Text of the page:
And I've had people complain at me that we still eat a lot of 'processed foods' and sometimes we do, though that's more due to my health (or lack of it) than the food stamps. There are days when I just can't cook (can't breathe, out of spoons, or seizing like last night), and sometimes those coincide with when Caedy can't cook (because her wrist swells up, she's ill, or falling asleep standing up). And so we still keep some of those quick processed meals so the kids have something to eat those nights. The kids have an easier time preparing the quick processed meals. Our kitchen isn't Dad accessible. That doesn't mean we eat poorly every night. We actually make a lot of things from scratch, and we do try to make some and freeze it when we can and don't just eat the leftovers for lunch.

        "Madness! Total and complete madness! This never would've happened if the humans hadn't started fighting one another!" Londo Mollari

        by FloridaSNMOM on Thu Jan 17, 2013 at 10:34:45 AM PST

        [ Parent ]

      •  Oh, potassium and magnesium levels are very (5+ / 0-)

        important.  Before I started watching my magnesium levels I would occasionally get a leg cramp so bad that for the rest of the day it was like getting jabbed with a blood donation needle in the thigh with every step up or down stairs (and the bedrooms are upstairs).

        You have watched Faux News, now lose 2d10 SAN.

        by Throw The Bums Out on Thu Jan 17, 2013 at 10:59:20 AM PST

        [ Parent ]

  •  Thanks, Melanie in IA. (7+ / 0-)

    The research was really interesting. I can see why it's so hard to determine exact or even close to exact effects of the use of SNAP.

    Never thought that anyone would believe it might lead to poorer health, though. I guess, as Horace Boothroyd pointed out, even with SNAP, families tend to buy high-starch foods because they're cheaper,  last longer, and so stretch the SNAP allotment.

    Thanks again.

  •  In OK, if you are on (5+ / 0-)

    food stamps (SNAP, whatever it's called), you must take classes on nutrition to remain on it. This would be OK if the classes actually happened when scheduled and consisted of more than having a sheet of paper passed around that listed what was "nutritional" and allowed on benefits.

    I think food education is very, very important, and needs to be widely available, but not the way OK does it!.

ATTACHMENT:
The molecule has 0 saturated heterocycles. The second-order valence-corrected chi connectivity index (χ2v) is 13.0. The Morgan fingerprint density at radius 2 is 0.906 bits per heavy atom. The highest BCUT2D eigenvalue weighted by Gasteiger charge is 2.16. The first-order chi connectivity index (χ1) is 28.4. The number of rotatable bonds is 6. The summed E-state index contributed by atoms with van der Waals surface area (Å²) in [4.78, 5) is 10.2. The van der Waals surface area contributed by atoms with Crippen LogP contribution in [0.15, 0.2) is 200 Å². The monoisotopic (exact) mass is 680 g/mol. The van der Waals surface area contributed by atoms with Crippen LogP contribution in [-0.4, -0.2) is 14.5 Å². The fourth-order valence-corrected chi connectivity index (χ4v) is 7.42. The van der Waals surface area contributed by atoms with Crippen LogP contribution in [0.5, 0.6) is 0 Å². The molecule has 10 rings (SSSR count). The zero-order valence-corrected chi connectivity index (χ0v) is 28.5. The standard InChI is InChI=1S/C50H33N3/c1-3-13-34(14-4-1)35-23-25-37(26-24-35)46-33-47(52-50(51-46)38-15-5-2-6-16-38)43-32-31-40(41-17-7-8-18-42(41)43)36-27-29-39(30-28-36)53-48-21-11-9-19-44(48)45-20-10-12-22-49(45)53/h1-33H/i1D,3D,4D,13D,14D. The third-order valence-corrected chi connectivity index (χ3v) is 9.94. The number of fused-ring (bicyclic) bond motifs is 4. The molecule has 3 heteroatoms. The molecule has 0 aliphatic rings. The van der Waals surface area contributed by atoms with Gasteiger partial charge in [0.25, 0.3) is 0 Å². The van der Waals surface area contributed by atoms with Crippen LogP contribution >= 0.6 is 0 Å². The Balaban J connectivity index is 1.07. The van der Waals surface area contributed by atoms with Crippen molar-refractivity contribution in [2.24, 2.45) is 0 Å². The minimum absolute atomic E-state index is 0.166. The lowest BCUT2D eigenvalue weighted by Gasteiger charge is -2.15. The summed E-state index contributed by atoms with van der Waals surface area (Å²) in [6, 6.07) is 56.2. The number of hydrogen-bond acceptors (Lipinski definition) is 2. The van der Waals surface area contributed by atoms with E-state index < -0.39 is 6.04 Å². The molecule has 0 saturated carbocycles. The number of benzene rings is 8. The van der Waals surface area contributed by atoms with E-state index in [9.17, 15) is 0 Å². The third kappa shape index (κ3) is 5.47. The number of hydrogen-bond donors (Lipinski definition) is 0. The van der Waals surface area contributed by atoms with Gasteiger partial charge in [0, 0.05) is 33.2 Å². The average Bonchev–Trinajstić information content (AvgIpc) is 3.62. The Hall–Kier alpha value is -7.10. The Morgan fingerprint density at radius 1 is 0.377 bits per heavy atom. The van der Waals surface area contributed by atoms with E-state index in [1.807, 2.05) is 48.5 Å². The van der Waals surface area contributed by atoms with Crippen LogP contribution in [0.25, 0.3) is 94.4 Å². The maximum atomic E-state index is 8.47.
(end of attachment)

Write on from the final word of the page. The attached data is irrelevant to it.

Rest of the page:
I spend (spent, maybe) a lot of my "charity" time sharing with the low income and homeless people various ways to eat well under adverse circumstances.

    There are a lot of ways to stretch food dollars nutritiously, and people just aren't educated on it. Not even rich people know how to eat well.

    All knowledge is worth having. Check out OctopodiCon to support steampunk learning and fun. Also, on DKos, check out the Itzl Alert Network.

    by Noddy on Thu Jan 17, 2013 at 11:09:09 AM PST

    •  Food education is a great idea, but (5+ / 0-)

      to be effective, it has to meet people where they are -- both physically and also experientially. It's easy to imagine it going all wrong. Makes me wonder about the cost/benefit analysis on that.

      Thanks.

      I get to choose, and I choose love.

      by Melanie in IA on Thu Jan 17, 2013 at 11:13:24 AM PST

      [ Parent ]

      •  Dunno how officials would do it (6+ / 0-)

        but I did it by "wildcrafting" where the homeless hang out and making some of the stuff I found into a meal to share, then talking to them about wild foods and finding food and the best places to dumpster dive for food and how to tell if the food was still edible and how to live out of the quickie shops at gas stations. Itzl was a surprising help on that - people were friendlier and more approachable when a cute little dog was there.

        I also talked to the store managers to let me set up a cooking/shopping "booth" for their frequent food stamp customers. Ostensibly, any shopper could listen in and benefit, but I always had large food stamp audiences. They'd come back, too, with questions and suggestions of their own. I was the only one not giving out food samples and I always had a crowd.

        Officially, I think setting up cooking/shopping information booths in grocery stores on the day benefits are released would be the most effective way to reach those on food stamps. They have to shop to get the food, and an info booth where they could get and share tips and suggestions for optimizing their allotment could be surprisingly popular.

        I think public schools should implement a short course of inexpensive nutritious eating habits as part of their health and wellness programs (they do still have those in public schools, right? It's been a decade since I've had children in school.) The schools could also host evening or weekend nutrition meetings for parents - whether they are on food stamps or not.

        Churches could also host nutrition meetings, especially the ones that give/sell Angel Foods or run soup kitchens or food pantries.

        And soup kitchens and food pantries and homeless shelters could also host nutrition meetings.

        There are lots of places to go to reach people who are at risk for hunger, or are hungry.  and even the people who aren't at risk might appreciate the information.